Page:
KWE Publishing Newsletter - 05/11/23
You know when you have something you want to write—a really cool scene or an introductory paragraph to a new chapter—but you just can't manage to force the words out? We've all been there.
Sometimes, though, you don't have the time to just sit and look at a blank page. You're busy, and you need to take advantage of the time you do have and start writing! But this only puts more pressure on you to write...and you soon find yourself spiraling into a cycle of feeling guilty for not writing, then not writing because you feel guilty.
Fortunately, there are steps you can take to start writing sooner, even if it feels like an impossible task!
1. Actively seek out inspiration.
When your goal is to write, reading others' work might seem counterintuitive. And you can use reading as a way to avoid writing if you really want, but when you seek out specific pieces of writing that really inspire you, you'll be more likely to feel motivated.
You might've heard the quote attributed to Picasso that says, "Good artists borrow; great artists steal." Of course, you don't want to plagiarize someone else's work, but that's not what this quote is talking about. When you're reading work you love and take the time to analyze what you love about it, you can pick up these writing techniques and implement them yourself.
2. Think less, write more.
This might sound silly, but sometimes, your own mind gets in the way of writing, and you might need to temporarily "turn off" the part of your mind that is being overly critical when you want to begin writing.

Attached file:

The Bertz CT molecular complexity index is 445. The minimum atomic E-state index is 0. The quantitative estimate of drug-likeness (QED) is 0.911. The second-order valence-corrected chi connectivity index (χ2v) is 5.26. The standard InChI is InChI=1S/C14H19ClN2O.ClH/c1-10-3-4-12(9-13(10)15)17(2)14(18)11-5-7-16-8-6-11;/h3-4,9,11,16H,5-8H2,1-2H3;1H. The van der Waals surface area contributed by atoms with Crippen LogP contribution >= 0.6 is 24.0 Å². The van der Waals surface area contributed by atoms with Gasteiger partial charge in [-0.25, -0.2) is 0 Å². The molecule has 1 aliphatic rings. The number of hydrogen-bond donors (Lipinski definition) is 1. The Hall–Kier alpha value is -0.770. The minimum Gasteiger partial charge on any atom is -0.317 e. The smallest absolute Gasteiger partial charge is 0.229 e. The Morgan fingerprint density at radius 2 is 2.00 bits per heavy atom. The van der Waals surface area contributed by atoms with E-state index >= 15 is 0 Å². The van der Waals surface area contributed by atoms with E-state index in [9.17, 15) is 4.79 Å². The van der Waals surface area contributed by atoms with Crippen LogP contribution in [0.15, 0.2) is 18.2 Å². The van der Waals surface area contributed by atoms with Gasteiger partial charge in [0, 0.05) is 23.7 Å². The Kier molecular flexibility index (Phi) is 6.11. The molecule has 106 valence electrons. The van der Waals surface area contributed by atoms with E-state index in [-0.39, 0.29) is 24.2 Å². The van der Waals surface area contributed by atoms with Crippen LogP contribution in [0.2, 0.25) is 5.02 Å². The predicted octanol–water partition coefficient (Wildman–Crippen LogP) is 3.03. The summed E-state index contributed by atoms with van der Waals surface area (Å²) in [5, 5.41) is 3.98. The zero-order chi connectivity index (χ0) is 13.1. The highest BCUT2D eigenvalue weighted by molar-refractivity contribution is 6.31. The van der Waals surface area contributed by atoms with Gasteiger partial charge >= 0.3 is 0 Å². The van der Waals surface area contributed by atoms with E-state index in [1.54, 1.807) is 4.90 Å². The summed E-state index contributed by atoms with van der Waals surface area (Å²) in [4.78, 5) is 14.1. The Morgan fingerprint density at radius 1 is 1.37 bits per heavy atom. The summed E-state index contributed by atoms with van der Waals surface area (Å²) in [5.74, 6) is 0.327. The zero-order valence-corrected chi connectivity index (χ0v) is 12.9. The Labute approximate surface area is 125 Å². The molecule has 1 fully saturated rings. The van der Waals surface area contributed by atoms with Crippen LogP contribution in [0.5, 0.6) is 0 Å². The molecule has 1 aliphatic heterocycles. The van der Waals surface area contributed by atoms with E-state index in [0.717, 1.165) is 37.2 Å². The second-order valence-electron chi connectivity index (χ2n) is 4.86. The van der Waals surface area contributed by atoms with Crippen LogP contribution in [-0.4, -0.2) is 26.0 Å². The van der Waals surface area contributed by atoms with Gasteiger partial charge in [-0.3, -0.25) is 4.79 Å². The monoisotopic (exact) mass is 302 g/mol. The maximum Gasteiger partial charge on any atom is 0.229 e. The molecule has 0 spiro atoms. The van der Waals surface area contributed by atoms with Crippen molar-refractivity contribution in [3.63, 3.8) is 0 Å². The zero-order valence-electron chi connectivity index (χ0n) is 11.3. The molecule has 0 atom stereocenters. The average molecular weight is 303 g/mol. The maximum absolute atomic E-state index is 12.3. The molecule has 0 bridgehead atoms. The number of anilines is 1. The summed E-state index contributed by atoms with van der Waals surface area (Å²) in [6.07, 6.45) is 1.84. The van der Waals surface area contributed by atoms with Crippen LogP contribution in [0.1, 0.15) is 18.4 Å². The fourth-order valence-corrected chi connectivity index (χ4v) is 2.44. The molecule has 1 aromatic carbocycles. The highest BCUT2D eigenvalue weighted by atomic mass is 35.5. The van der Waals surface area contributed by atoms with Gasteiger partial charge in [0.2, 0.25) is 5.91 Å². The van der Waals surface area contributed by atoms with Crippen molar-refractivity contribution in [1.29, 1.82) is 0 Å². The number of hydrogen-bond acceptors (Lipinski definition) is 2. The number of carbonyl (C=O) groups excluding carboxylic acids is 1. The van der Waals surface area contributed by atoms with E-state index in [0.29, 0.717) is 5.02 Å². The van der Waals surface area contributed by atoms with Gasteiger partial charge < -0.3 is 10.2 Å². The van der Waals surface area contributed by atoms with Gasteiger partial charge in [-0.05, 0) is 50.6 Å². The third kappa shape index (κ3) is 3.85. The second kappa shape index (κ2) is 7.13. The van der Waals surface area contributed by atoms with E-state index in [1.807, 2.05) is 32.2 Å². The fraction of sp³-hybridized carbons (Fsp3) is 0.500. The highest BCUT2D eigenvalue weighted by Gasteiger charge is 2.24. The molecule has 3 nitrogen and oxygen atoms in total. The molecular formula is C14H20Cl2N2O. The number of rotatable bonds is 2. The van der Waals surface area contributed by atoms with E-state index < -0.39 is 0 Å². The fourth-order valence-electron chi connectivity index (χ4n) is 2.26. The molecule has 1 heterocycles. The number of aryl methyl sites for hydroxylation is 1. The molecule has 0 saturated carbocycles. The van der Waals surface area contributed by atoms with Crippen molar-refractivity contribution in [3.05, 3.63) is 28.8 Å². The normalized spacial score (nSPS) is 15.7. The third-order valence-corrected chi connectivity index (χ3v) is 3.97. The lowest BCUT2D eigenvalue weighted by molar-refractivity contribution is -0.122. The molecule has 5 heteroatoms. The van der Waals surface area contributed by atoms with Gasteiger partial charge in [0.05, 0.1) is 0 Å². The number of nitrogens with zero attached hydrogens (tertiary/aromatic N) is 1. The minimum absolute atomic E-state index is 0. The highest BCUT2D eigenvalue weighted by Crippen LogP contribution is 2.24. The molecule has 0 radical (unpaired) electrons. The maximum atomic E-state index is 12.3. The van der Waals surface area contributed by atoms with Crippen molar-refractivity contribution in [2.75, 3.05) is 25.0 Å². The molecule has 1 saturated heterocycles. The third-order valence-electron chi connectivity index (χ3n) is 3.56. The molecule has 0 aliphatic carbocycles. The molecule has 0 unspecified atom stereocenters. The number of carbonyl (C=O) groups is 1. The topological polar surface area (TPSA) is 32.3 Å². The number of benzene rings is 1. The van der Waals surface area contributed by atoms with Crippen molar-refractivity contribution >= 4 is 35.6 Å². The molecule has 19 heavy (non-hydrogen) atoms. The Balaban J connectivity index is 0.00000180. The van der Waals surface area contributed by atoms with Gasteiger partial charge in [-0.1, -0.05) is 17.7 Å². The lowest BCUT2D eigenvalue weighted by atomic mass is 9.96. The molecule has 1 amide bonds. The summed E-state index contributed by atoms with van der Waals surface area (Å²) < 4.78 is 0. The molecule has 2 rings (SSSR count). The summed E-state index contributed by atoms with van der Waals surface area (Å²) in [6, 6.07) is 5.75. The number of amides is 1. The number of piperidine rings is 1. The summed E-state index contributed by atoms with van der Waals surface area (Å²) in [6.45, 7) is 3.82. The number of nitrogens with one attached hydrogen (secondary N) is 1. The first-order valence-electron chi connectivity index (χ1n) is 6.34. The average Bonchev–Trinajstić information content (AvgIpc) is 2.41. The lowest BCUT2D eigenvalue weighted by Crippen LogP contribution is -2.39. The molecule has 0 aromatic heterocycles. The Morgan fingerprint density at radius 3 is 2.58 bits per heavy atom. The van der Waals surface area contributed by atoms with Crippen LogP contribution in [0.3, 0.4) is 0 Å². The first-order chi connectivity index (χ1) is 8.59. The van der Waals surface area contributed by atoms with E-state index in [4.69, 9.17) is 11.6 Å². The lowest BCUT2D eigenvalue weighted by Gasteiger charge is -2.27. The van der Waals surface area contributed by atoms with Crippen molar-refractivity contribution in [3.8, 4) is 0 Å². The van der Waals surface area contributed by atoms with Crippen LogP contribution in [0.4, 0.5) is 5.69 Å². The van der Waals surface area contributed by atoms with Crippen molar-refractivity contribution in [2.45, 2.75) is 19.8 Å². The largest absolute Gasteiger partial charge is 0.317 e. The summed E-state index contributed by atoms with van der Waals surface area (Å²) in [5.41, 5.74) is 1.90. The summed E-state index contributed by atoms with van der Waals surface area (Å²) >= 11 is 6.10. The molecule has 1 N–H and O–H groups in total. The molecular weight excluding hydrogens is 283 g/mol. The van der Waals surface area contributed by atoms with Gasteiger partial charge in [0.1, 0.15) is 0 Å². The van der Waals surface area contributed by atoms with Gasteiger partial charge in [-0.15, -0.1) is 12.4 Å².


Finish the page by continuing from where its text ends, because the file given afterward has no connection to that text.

I'm not saying you shouldn't put any thought whatsoever into your writing, but giving yourself permission to just write in a stream-of-consciousness manner can be freeing. Whenever you start to ask yourself if something is "good enough," try to push that thought aside. If you need, you can even write the words "I'm not sure the best way to share this," and then, write it. If you need to talk out loud and just write what you say, do that!
Remember, you'll have opportunities to edit and revise later down the line. Right now, you just want to get something onto the page!
3. Create a checklist for yourself.
I don't know about you, but if I don't write something down, there's a good chance that it will leave my brain. I also get a lot of satisfaction in crossing something off of my list, so creating a list—or several—for writing can be a helpful way to let me know what steps I need to take next.
Making a checklist for your writing process can help you take small, manageable steps that will add up toward your end goal of writing and publishing a book. You can start as small as you want. The first item on your list might be to create an outline.
If you'd rather create something that serves as more of a visual reminder, you can go on Pinterest or other sites and gather pictures that represent each item you need to check off. Whatever works for you, go for it!
At the end of the day, finding ways to jumpstart your writing can help you feel more confident. Just starting will make things easier.
Do you have any unique ways that help you start writing when you're in a rut? Feel free to share with us, we love hearing from you!